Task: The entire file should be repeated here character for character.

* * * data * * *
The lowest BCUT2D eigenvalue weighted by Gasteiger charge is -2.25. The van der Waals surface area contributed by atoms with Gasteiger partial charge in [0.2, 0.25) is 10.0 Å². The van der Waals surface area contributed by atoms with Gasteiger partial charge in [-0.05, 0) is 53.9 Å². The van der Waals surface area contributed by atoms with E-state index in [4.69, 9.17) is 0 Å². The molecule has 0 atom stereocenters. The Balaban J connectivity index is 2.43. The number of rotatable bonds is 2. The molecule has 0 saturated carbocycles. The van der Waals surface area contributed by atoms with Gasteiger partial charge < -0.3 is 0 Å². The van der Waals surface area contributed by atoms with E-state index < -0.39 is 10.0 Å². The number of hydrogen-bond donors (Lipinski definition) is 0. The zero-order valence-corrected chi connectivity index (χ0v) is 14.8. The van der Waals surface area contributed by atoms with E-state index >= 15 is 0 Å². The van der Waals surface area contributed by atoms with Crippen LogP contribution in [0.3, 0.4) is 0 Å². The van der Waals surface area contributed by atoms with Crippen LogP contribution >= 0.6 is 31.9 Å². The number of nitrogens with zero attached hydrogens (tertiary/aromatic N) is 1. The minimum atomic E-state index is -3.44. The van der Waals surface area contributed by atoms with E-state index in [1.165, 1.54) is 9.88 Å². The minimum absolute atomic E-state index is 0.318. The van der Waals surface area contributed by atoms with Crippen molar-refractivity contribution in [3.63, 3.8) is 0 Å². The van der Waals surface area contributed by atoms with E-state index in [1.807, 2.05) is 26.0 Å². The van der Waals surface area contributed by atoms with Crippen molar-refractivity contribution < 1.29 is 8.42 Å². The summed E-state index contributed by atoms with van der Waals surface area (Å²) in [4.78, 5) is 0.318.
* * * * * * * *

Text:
The lowest BCUT2D eigenvalue weighted by Gasteiger charge is -2.25. The van der Waals surface area contributed by atoms with Gasteiger partial charge in [0.2, 0.25) is 10.0 Å². The van der Waals surface area contributed by atoms with Gasteiger partial charge in [-0.05, 0) is 53.9 Å². The van der Waals surface area contributed by atoms with E-state index in [4.69, 9.17) is 0 Å². The molecule has 0 atom stereocenters. The Balaban J connectivity index is 2.43. The number of rotatable bonds is 2. The molecule has 0 saturated carbocycles. The van der Waals surface area contributed by atoms with Gasteiger partial charge < -0.3 is 0 Å². The van der Waals surface area contributed by atoms with E-state index < -0.39 is 10.0 Å². The number of hydrogen-bond donors (Lipinski definition) is 0. The zero-order valence-corrected chi connectivity index (χ0v) is 14.8. The van der Waals surface area contributed by atoms with E-state index >= 15 is 0 Å². The van der Waals surface area contributed by atoms with Crippen LogP contribution in [0.3, 0.4) is 0 Å². The van der Waals surface area contributed by atoms with Crippen LogP contribution >= 0.6 is 31.9 Å². The number of nitrogens with zero attached hydrogens (tertiary/aromatic N) is 1. The minimum atomic E-state index is -3.44. The van der Waals surface area contributed by atoms with E-state index in [1.165, 1.54) is 9.88 Å². The minimum absolute atomic E-state index is 0.318. The van der Waals surface area contributed by atoms with Crippen molar-refractivity contribution in [3.63, 3.8) is 0 Å². The van der Waals surface area contributed by atoms with E-state index in [1.807, 2.05) is 26.0 Å². The van der Waals surface area contributed by atoms with Crippen molar-refractivity contribution < 1.29 is 8.42 Å². The summed E-state index contributed by atoms with van der Waals surface area (Å²) in [4.78, 5) is 0.318.